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Summary Analysis Baldwin goes to a small village in Switzerland and learns that he is the first black person to ever visit. The village is high in the mountains but not particularly inaccessible.
Snow falls heavily, and the village has hot spring water which attracts tourists, most of whom are physically disabled and hope bathing in the water will heal them.
This never fails to shock Baldwin, though he smiles in order to appear friendly and pleasant. The villagers are extremely curious about his physical features, and some touch his hair or rub his skin to see if the color will come off.
Baldwin knows the villagers do not mean to insult him, but this does not make him feel much better. Where a white person would likely find the village a close-knit, harmonious place, Baldwin feels a profound sense of alienation from those around him. Their curiosity about his physical features not only suggests that they think of him as some kind of exotic creature, but also that they do not understand that he has internal subjectivity like any other person.
They feel no sense of shame around him, and are unconcerned about the shame he might feel. During the Lent carnival, two children are ritually painted in blackface and solicit these donations.
The wife of a bistro owner happily tells Baldwin that last year the village bought Africans. Baldwin thinks about European missionaries who are the first white people to arrive in African villages, but he notes that this is a different phenomenon from what he experiences in the Swiss village.
White people do not wish to be hated, but neither are they willing to give up their power. Active Themes Related Quotes with Explanations Baldwin returns to the village each summer for multiple years, and the villagers grow less curious about him.
Some are friendly, while some are rude and insulting behind his back. As a result, they have had to manufacture a relationship to the United States and to the world in order to survive.
The most important of these principles is, of course, white supremacy. Here Baldwin offers a counter-narrative to the mainstream account of the relationship between Europe and America. The prevailing narrative of American history focuses on the experience of the settlers, who—facing persecution in Europe—fled to America in order to found a new country based on principles of freedom, equality, and democracy.
However, Baldwin suggests that the more important account of the emergence of the United States should focus on the transmission of white supremacy from Europe into this new land. This is, after all, the only narrative that factors in the stories of all Americans, not just white people.
Active Themes Although Americans have enacted white supremacy in a particularly vicious and brutal manner, they did not invent it. White Americans must find ways to live with black people in order to live with themselves, but they have thus far not succeeded in acknowledging or resolving this fact.
Black Americans are not strangers in the West—they are of the West, and, as such, have a uniquely terrible and meaningful relationship to white Americans, their oppressors. People must accept the reality that the existence of the United States has created not only a new black identity, but a new white identity.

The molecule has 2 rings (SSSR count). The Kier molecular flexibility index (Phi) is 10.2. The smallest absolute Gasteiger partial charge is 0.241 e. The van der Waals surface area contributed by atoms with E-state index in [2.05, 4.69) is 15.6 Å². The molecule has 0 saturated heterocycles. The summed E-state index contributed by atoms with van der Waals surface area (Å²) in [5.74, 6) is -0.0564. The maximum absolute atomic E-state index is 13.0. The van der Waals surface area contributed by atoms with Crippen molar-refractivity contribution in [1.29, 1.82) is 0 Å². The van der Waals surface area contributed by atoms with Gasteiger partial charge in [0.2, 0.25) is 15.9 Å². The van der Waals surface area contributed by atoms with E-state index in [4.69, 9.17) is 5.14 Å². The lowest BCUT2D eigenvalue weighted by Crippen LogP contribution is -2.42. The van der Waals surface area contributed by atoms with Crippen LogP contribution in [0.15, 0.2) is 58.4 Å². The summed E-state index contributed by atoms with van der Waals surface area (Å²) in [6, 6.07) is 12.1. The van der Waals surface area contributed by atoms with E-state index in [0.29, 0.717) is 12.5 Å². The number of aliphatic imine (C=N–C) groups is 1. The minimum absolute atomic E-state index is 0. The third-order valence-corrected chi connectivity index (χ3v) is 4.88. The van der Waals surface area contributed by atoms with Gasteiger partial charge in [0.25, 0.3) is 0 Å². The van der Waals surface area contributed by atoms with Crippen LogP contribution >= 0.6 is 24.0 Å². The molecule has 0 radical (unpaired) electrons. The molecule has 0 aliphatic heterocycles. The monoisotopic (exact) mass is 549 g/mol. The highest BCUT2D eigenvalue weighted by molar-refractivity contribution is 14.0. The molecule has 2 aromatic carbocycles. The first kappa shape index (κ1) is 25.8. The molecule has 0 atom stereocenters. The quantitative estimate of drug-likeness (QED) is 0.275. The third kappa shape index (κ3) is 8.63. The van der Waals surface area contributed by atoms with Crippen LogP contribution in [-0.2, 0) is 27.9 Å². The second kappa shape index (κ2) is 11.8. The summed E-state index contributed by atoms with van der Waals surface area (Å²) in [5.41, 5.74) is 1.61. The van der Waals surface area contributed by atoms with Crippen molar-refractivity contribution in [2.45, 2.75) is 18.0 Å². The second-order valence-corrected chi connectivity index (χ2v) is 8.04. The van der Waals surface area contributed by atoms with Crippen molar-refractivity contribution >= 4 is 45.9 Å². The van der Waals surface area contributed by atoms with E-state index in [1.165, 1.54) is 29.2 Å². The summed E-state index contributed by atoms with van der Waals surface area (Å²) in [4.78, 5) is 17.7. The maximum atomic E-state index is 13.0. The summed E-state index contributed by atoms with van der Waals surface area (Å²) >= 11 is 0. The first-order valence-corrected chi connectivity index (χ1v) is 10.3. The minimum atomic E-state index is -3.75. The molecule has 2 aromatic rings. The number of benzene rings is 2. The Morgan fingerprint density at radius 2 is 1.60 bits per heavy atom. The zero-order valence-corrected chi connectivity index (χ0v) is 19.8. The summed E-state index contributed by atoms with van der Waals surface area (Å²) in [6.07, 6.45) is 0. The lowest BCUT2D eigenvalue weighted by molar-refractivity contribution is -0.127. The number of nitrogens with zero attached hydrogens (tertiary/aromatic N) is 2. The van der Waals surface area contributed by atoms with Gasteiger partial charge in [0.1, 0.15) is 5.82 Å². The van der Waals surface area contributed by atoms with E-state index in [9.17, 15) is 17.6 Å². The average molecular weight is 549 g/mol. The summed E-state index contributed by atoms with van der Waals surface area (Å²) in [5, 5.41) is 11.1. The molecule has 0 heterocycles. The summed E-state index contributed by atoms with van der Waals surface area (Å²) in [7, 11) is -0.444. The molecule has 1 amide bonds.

This desire for innocence is problematic in a number of ways, not least of which is the fact that it strives to ignore the crimes committed by white people against people of color, rather than holding white people accountable.
However, because this innocence will never be a reality, Baldwin ends on a hopeful note that progress is inevitable. Cite This Page Choose citation style: Retrieved November 25, In Albert Camus's "The Stranger", the absurdity of life from Camus's eyes are put on display through the main character Meursault.
The sense that the meaning of life is in the human experiences and that things shouldn't be questioned is the basis of who Meursault truly is as a person.
Stranger in the village. By James Baldwin. Download Pdf. Read Online. This article is available in PDF and Microfiche formats only.
You are currently viewing this article as a guest. If you are a subscriber, please sign in. If you aren't, please subscribe below and get access to . Stranger in the village published in is a story about James Baldwin who visits a small village in Switzerland.
There, all the people of the village observe him and are shock to see him because he is black. Thus, they treat him like an animal and all him "Nigger".
At the beginning Baldwin describes how the people in Switzerland treat him. The village's only real attraction, which explains the tourist season, is the hot spring water.
A disquietingly high proportion of these tourists are cripples, or semi- cripples, who come year after year-from other parts of Switzerland, usually-to take the waters. "An individual who breaks a law that conscience tells him is unjust, and who willingly accepts the penalty of imprisonment in order to arouse the conscience of the community over its injustice is in reality expressing the very highest respect for the law.".
Mar 04, · In Stranger in the Village it was the naivety people experience when encountered with some thing or someone foreign. Has there ever been a time that you felt like the protagonist in Stranger in the Village?
I feel I could relate some what to the protagonist in Stranger in the Village because of my own personal experiences.